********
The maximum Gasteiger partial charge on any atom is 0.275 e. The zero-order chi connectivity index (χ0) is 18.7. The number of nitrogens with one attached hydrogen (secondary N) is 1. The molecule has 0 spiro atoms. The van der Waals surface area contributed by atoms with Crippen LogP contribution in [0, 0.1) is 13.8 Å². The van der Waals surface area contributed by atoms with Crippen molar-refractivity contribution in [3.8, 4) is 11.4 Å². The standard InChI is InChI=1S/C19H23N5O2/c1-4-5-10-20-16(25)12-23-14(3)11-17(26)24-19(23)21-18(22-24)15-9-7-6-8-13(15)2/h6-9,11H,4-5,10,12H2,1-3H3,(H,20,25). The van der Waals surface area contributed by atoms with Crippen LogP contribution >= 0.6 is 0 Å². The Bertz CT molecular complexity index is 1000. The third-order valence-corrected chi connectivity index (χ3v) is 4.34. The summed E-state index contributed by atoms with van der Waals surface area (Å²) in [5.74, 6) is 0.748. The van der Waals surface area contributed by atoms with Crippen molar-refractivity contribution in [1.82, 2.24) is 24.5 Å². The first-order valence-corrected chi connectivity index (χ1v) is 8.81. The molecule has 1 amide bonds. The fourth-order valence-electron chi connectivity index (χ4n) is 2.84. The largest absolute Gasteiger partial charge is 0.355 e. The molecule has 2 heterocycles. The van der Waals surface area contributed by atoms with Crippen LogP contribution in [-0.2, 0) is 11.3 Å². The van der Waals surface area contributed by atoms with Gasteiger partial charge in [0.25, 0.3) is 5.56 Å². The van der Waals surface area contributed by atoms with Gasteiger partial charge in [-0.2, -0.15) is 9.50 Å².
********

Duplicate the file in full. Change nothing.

The maximum Gasteiger partial charge on any atom is 0.275 e. The zero-order chi connectivity index (χ0) is 18.7. The number of nitrogens with one attached hydrogen (secondary N) is 1. The molecule has 0 spiro atoms. The van der Waals surface area contributed by atoms with Crippen LogP contribution in [0, 0.1) is 13.8 Å². The van der Waals surface area contributed by atoms with Crippen molar-refractivity contribution in [3.8, 4) is 11.4 Å². The standard InChI is InChI=1S/C19H23N5O2/c1-4-5-10-20-16(25)12-23-14(3)11-17(26)24-19(23)21-18(22-24)15-9-7-6-8-13(15)2/h6-9,11H,4-5,10,12H2,1-3H3,(H,20,25). The van der Waals surface area contributed by atoms with Crippen LogP contribution >= 0.6 is 0 Å². The Bertz CT molecular complexity index is 1000. The third-order valence-corrected chi connectivity index (χ3v) is 4.34. The summed E-state index contributed by atoms with van der Waals surface area (Å²) in [5.74, 6) is 0.748. The van der Waals surface area contributed by atoms with Crippen molar-refractivity contribution in [1.82, 2.24) is 24.5 Å². The first-order valence-corrected chi connectivity index (χ1v) is 8.81. The molecule has 1 amide bonds. The fourth-order valence-electron chi connectivity index (χ4n) is 2.84. The largest absolute Gasteiger partial charge is 0.355 e. The molecule has 2 heterocycles. The van der Waals surface area contributed by atoms with Crippen LogP contribution in [-0.2, 0) is 11.3 Å². The van der Waals surface area contributed by atoms with Gasteiger partial charge in [0.25, 0.3) is 5.56 Å². The van der Waals surface area contributed by atoms with Gasteiger partial charge in [-0.2, -0.15) is 9.50 Å².